Thursday, May 7, 2015

Advantages of having water-tight friendship

Lynx antisubmarine helicopter taking off for a joint mission
One more article on the Varuna joint naval exercises between India and France.
This time in the Edit page of The Pioneer. It is entitled: Advantages of having water-tight friendship

Here the link...

By initiating the Maritime Silk Road, China hopes to take Asia's leadership. The Indo-French exercise, Varuna, should be seen in this context. It is vital for New Delhi to engage with friendly navies and learn from them

Have you heard of the SLOC? In the years to come, this acronym for Sea Lines of Communication will take a more and more preponderant place. In times of peace, the control of the maritime routes used for trade, logistics or naval operations, provides a definitive advantage for commerce and raw material supplies; in time of war, it gives a country a decisive lead over the enemy.
Napoleon realised this too late, the British blockade of countries associated with France was one of the reasons for the Emperor’s downfall. At the time of India’s independence, in his book, Asia and Western Dominance, the good historian (and poor diplomat) KM Panikkar argued that from the time of Vasco da Gama till the middle of the 20th century, Western powers ruled over Asia and the world, by dominating the sea.
Panikkar remarked: “India never lost her independence till she lost the command of the sea in the first decade of the 16th century.” During the second part of the 20th century, air power became the major tool of ‘dominance’; the sea was temporarily left in the background. But times are changing; Beijing was quick to realise that the rise of China will pass not only through land, but through the seas too. This fact is particularly important at a time when Prime Minister Narendra Modi prepares for his maiden trip to China.
I had this in mind when I joined the 10-day Indo-French naval exercise, code-named Varuna, recently held off the Goa coast. The event, which escaped most of the Indian editors, was important for several reasons. President Xi Jinping argues that his ‘two Silks Roads’ mega-project follows the worldwide pattern of regional integration, but tellingly, the People’s Daily calls the ‘historic’ scheme, ‘China’s one belt, one road’.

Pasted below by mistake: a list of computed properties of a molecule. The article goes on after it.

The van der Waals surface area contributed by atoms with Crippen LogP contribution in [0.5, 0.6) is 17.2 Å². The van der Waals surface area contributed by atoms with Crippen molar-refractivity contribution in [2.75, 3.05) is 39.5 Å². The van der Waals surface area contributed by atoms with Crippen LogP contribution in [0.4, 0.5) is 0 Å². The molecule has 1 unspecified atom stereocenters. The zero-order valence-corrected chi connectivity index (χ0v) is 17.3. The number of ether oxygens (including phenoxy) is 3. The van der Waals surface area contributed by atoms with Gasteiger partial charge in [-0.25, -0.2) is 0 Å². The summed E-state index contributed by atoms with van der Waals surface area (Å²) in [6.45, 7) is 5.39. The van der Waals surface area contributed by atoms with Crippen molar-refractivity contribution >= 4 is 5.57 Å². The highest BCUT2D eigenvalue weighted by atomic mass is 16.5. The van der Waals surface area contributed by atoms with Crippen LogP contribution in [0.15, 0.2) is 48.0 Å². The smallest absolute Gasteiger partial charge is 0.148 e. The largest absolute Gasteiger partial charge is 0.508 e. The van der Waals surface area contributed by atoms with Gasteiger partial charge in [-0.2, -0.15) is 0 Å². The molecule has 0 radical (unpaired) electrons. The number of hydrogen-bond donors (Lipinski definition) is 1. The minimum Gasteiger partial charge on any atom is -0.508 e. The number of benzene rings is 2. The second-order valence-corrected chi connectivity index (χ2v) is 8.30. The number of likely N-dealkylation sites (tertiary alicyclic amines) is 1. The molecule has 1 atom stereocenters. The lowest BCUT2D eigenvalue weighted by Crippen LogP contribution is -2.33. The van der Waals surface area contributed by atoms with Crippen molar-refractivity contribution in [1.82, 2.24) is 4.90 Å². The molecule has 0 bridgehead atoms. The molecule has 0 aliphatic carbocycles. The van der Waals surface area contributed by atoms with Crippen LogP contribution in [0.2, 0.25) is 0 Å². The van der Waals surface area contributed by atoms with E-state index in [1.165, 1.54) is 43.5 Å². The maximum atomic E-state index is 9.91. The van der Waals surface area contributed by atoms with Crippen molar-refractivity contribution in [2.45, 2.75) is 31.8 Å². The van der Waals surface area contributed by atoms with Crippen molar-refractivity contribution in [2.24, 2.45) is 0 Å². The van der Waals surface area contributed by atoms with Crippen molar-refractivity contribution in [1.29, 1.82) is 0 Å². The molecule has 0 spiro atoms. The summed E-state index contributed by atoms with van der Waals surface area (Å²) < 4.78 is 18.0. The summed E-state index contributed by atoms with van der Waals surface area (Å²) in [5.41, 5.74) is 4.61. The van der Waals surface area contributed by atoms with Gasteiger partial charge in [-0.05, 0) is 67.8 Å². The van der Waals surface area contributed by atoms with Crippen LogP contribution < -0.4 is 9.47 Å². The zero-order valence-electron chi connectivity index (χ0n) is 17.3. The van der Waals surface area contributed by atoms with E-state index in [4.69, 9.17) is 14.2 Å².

By initiating the 21st century Maritime Silk Road, which will eventually stretch from China to South-East Asia and Africa, China clearly hopes to take Asia’s leadership. The Indo-French exercises should be seen in this context. It is vital for New Delhi to engage with ‘friendly’ navies and learn from those who have the required experience, ships and armament and there are very few!
Varuna’s 14th edition saw the Indian and French Carrier Strike Groups interact in the most sophisticated naval training so far, (it was only the fifth time that aircraft carriers participated). Apart from aircraft carrier Charles de Gaulle, the flagship of the French Navy, two destroyers Chevalier Paul and Jean de Vienne and the replenishment tanker La Meuse were present.
One of the attractions was the presence of the marine version (Rafale M) of the Rafale combat aircraft recently selected by India to equip the Indian Air Force; it was accompanied by Super Etendard strike aircraft, an E2C Hawkeye Airborne Warning And Control System and several helicopters. The French probably had an elusive nuclear combat submarine hiding somewhere, but isn’t it the nature of a sub to remain invisible?